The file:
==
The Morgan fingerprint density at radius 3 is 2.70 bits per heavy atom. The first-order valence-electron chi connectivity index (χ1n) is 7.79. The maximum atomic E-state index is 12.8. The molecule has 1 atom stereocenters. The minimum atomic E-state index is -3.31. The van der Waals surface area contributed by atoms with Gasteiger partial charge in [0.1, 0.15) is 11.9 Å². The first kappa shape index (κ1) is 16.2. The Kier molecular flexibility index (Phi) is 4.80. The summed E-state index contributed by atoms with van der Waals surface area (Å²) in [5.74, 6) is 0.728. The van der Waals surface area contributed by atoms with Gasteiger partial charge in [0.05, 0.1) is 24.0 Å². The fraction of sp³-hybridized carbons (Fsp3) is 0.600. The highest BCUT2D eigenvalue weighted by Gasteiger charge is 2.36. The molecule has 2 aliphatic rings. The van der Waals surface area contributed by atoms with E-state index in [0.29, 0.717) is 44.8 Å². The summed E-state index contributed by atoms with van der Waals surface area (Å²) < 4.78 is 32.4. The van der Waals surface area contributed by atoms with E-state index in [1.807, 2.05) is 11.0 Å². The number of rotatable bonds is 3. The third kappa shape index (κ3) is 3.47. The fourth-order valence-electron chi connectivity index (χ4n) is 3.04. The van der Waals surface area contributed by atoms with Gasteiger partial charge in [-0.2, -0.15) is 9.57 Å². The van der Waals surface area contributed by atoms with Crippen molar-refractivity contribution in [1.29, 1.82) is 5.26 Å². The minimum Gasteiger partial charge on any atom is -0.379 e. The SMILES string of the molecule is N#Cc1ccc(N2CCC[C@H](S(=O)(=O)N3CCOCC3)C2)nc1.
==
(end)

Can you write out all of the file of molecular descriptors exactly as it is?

The Morgan fingerprint density at radius 3 is 2.70 bits per heavy atom. The first-order valence-electron chi connectivity index (χ1n) is 7.79. The maximum atomic E-state index is 12.8. The molecule has 1 atom stereocenters. The minimum atomic E-state index is -3.31. The van der Waals surface area contributed by atoms with Gasteiger partial charge in [0.1, 0.15) is 11.9 Å². The first kappa shape index (κ1) is 16.2. The Kier molecular flexibility index (Phi) is 4.80. The summed E-state index contributed by atoms with van der Waals surface area (Å²) in [5.74, 6) is 0.728. The van der Waals surface area contributed by atoms with Gasteiger partial charge in [0.05, 0.1) is 24.0 Å². The fraction of sp³-hybridized carbons (Fsp3) is 0.600. The highest BCUT2D eigenvalue weighted by Gasteiger charge is 2.36. The molecule has 2 aliphatic rings. The van der Waals surface area contributed by atoms with E-state index in [0.29, 0.717) is 44.8 Å². The summed E-state index contributed by atoms with van der Waals surface area (Å²) < 4.78 is 32.4. The van der Waals surface area contributed by atoms with E-state index in [1.807, 2.05) is 11.0 Å². The number of rotatable bonds is 3. The third kappa shape index (κ3) is 3.47. The fourth-order valence-electron chi connectivity index (χ4n) is 3.04. The van der Waals surface area contributed by atoms with Gasteiger partial charge in [-0.2, -0.15) is 9.57 Å². The van der Waals surface area contributed by atoms with Crippen molar-refractivity contribution in [1.29, 1.82) is 5.26 Å². The minimum Gasteiger partial charge on any atom is -0.379 e. The SMILES string of the molecule is N#Cc1ccc(N2CCC[C@H](S(=O)(=O)N3CCOCC3)C2)nc1.